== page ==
A GI's 4th of July
By Cpl John M. Holman, U.S. Army, Gablingen, Germany
"The Letter Box"
Hampton Union, June 1952
16 June 1952
I have been thinking about the Fourth of July and perhaps you and your readers would be interested in an idea of how we in this part of the world are thinking.
The thing we're celebrating on the 4th of July is the Declaration of Independence, which was signed a long time ago, and a long, long way from here in Gablingen, Germany. Now just what are we doing over here, and what has it got to do with the Declaration of Independence?
Well, the men like Washington and Jefferson who wrote that Declaration put a lot of big words in it, back in 1776 -- independence", inalienable rights", democracy". And now, we're in Europe, thousands of miles away, to make sure those words man the same things they've always meant, for us Americans and maybe for some of these Europeans, too.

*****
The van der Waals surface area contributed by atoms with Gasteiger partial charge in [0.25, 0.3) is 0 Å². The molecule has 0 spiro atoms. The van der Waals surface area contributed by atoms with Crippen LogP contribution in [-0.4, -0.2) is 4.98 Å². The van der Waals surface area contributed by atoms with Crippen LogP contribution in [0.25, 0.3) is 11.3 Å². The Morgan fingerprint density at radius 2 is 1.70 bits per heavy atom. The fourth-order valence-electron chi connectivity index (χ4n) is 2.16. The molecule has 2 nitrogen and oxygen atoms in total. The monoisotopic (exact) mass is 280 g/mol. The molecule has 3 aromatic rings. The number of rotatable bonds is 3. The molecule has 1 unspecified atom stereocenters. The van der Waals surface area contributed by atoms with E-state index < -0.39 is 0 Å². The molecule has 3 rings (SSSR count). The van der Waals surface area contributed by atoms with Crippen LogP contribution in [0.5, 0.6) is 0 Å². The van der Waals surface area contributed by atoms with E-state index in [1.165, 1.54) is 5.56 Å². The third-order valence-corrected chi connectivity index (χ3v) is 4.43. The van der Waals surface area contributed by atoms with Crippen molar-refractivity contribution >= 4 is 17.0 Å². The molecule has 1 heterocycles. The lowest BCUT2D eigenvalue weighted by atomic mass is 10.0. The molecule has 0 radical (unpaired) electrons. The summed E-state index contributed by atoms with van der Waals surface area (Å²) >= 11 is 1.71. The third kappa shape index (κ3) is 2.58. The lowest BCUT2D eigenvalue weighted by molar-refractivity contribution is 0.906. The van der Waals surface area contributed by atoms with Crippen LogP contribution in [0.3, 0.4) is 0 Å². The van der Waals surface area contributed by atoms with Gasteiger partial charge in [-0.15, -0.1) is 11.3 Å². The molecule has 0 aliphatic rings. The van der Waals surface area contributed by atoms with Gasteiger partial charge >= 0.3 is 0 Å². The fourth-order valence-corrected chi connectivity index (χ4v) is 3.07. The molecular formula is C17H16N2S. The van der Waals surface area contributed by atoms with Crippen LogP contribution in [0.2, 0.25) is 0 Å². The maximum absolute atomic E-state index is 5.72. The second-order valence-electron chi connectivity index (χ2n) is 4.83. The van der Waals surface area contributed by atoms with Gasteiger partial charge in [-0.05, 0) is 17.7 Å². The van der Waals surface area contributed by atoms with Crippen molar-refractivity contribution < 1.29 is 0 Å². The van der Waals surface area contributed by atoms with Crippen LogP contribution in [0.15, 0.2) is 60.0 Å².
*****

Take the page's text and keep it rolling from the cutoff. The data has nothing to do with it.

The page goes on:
They say, "You don't appreciate something until you lose it." Well, we soldiers haven't lost any of the rights we're used to, but all around us we see people who never have known some of those rights, those big words in the Declaration of Independence. And when we try to explain to them what life is like in the United States of America, and the Europeans can't believe that ordinary people could have it so good, then we appreciate "democracy" and some of the other long words a lot more.
They may be jaw-breakers, but they're a lot easier to swallow than some of the short ones like "fear", "war", and "death".